Lucas: I did want to ask because we are at the point where if you don’t know what Avatar: The Last Airbender is, you’re, you’re lost I try not to assume that people are familiar with any piece of media or any sort of consensus fantasy universe. When you talk about the world of Avatar: The Last Airbender, what do people get most excited about?

Sharang Biswas: Every time I was telling someone about Avatar, they’re always like bending, it’s in the name of the, the name of the piece. I think I literally have a sentence in the chapter I wrote being like, “Bending is in the name of this game, you know, or in the name of the show.”

Yeah. And, and I know that’s that to, some people can sound superficial, right. But the promise of fantasy worlds often starts with that fantasy. Right? What is this like speculative hook that brings people in, and then. What are the consequences of that speculative hook?

So if someone’s like, “Oh, bending, well, that’s a silly answer. That’s not deep or interesting.” I’m like, “Well, that’s a simplistic way of thinking about specular fiction, right?” People are intrigued by the, what if question? Like what if people could channel the elements and then that becomes, or what do they do with it? Do they become conquerors and take over each other’s lands? Do they make farms where they stand and shoot lightning into them to charge batteries? Right. So, so bending is saying that I have encountered most people being very interested in. And of course, we’ve also as a team, we’re getting a lot of questions about how does bending work in this game, right.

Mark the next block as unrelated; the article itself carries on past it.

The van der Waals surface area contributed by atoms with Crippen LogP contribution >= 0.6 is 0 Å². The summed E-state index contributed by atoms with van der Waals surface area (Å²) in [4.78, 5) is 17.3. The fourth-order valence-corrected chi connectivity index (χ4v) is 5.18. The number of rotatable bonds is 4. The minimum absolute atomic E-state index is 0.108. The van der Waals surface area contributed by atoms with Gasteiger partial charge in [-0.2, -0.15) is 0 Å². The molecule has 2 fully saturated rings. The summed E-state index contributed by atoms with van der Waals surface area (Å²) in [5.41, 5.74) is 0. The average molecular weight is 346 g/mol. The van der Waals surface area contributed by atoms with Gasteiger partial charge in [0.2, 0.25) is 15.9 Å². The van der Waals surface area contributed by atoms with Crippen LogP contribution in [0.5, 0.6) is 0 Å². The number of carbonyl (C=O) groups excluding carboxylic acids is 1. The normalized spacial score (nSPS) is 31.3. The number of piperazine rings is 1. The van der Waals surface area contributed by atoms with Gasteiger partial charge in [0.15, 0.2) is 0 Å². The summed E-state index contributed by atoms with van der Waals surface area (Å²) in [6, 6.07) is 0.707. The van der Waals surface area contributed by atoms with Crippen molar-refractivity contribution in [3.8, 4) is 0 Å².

James Mendez Hodes: For me it’s character focused. People get really effusive about who their favorite characters on the show were and, you know, their OC that they made up for when they were role-playing in high school in this universe or something like that. A lot of those characters tend to answer the questions that the show brings up, but doesn’t have time to cover because you know, it’s a half hour show. There’s two of them. There’s only so many seasons. So the show raises all of these questions that I think people get really into and really want to answer.

Like for a lot of Asian people, for example it’s where would, where would people from my background fit into this? If I could see people inspired by you know, the Philippines or Nepal or Saudi Arabia in this show where could they fit in? A lot of people’s OCs or, you know, their own fan universes, their fan fiction that they write focus on like answering those questions and bringing in those like interesting new cultural influences.